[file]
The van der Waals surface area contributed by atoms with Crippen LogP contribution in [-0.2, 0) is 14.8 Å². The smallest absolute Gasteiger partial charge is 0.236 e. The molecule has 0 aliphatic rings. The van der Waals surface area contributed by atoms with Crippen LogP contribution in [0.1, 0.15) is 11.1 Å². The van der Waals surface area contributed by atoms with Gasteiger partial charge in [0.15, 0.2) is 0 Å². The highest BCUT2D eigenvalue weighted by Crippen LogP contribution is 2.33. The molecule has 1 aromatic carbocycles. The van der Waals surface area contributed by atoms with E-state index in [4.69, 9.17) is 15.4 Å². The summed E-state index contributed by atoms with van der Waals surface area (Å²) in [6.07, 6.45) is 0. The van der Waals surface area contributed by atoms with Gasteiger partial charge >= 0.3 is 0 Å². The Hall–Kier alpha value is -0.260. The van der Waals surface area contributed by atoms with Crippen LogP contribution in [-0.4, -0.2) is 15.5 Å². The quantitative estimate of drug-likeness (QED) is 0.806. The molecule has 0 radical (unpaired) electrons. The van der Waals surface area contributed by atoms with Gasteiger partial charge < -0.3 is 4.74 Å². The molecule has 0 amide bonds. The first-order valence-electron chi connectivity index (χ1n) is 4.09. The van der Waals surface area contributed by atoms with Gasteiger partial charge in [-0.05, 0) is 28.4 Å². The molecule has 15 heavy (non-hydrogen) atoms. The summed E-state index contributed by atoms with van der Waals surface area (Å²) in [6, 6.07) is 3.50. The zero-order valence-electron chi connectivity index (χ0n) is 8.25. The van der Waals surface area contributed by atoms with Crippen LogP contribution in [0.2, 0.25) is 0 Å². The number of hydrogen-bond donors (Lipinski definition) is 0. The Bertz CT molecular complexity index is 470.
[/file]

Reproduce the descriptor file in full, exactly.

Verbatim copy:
The van der Waals surface area contributed by atoms with Crippen LogP contribution in [-0.2, 0) is 14.8 Å². The smallest absolute Gasteiger partial charge is 0.236 e. The molecule has 0 aliphatic rings. The van der Waals surface area contributed by atoms with Crippen LogP contribution in [0.1, 0.15) is 11.1 Å². The van der Waals surface area contributed by atoms with Gasteiger partial charge in [0.15, 0.2) is 0 Å². The highest BCUT2D eigenvalue weighted by Crippen LogP contribution is 2.33. The molecule has 1 aromatic carbocycles. The van der Waals surface area contributed by atoms with E-state index in [4.69, 9.17) is 15.4 Å². The summed E-state index contributed by atoms with van der Waals surface area (Å²) in [6.07, 6.45) is 0. The van der Waals surface area contributed by atoms with Gasteiger partial charge >= 0.3 is 0 Å². The Hall–Kier alpha value is -0.260. The van der Waals surface area contributed by atoms with Crippen LogP contribution in [-0.4, -0.2) is 15.5 Å². The quantitative estimate of drug-likeness (QED) is 0.806. The molecule has 0 radical (unpaired) electrons. The van der Waals surface area contributed by atoms with Gasteiger partial charge < -0.3 is 4.74 Å². The molecule has 0 amide bonds. The first-order valence-electron chi connectivity index (χ1n) is 4.09. The van der Waals surface area contributed by atoms with Gasteiger partial charge in [-0.05, 0) is 28.4 Å². The molecule has 15 heavy (non-hydrogen) atoms. The summed E-state index contributed by atoms with van der Waals surface area (Å²) in [6, 6.07) is 3.50. The zero-order valence-electron chi connectivity index (χ0n) is 8.25. The van der Waals surface area contributed by atoms with Crippen LogP contribution in [0.2, 0.25) is 0 Å². The number of hydrogen-bond donors (Lipinski definition) is 0. The Bertz CT molecular complexity index is 470.